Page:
Clematis columbiana (Blue or Rock Clematis) — This semi-woody perennial vine can grow 10-12 ft. long. Flowers are blue to reddish-purple and appear from May to July. Flowers are followed by fuzzy plumed seed heads. Needs partial shade and tolerates dry to moist soils.
Crataegus douglasii (Douglas hawthorne) — This thorn-bearing shrub can grow to 15 feet tall. It is moderately drought tolerant and produces a purple-black fruit in summer that is favored by birds.
Ericamera nauseosa (Rubber Rabbitbrush) — This shrub grows to 5 ft. tall. It has silvery-grey evergreen foliage. In late summer it explodes in intensely golden flowers. It makes and excellent contrast plant with sagebrush. It likes dry, well drained soil. Once established it is very drought tolerant. Good forage for deer and sheep and it provides cover for small rodents and jackrabbits. The flowers are attractive to birds, butterflies and bees..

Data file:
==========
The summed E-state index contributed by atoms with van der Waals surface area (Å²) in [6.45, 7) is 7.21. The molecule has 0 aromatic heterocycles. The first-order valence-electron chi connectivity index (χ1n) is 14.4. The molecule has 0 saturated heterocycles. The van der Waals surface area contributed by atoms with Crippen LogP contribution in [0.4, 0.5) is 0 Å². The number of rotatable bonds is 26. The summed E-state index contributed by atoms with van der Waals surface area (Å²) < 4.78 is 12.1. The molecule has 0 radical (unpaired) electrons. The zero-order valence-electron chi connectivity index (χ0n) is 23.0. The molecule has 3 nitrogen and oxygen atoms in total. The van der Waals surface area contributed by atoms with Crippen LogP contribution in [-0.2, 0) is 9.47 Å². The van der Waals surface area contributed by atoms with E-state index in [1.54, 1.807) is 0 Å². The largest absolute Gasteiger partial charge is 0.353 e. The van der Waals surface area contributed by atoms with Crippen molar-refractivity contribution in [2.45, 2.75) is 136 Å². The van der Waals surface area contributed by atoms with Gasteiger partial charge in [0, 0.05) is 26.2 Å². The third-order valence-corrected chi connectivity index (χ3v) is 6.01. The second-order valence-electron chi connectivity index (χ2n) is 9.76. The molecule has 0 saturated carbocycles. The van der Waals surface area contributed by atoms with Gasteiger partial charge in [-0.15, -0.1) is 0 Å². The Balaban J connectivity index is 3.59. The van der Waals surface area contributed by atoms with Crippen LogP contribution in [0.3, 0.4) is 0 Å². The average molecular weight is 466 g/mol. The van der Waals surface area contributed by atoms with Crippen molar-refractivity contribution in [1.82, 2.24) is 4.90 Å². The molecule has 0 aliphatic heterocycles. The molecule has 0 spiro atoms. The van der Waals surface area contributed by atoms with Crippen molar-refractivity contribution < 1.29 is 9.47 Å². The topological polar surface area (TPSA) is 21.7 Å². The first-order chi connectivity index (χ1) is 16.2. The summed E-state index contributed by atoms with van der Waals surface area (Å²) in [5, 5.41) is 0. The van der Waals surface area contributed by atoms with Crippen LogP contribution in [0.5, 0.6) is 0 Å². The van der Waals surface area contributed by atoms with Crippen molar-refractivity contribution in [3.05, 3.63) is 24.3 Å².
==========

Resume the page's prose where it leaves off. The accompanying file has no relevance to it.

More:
Fallugia paradoxa (Apache plume) — A drought tolerant 4-6 foot tall shrub native to the Colorado Plateau, Apache plume grows well in the Treasure Valley. It is in the rose family and produces simple white flowers through the summer. Its showy, pink-tinged, feathery-plumed fruits persist on the plant from fall through winter.
Frangula purshiana (Cascara) — This plant has deeply embossed veins and glossy dark green color. The leaves give the tree/shrub great ornamental value. It grows in full sun to semi-shaded, dry to moist areas. They have graceful open branching, reaching 12 to 25’ height and 12’ width. Distinct blue-blackberries in small clusters punctuate the branches in late summer and provide food for birds (non-edible for humans). Cascara will develop a fuller, more shrub-like form if pruned yearly, or prune to a central trunk. It can be planted on banks of a pond or river, in a forest setting or standing alone in a dry corner. They require 20-30″ water per year.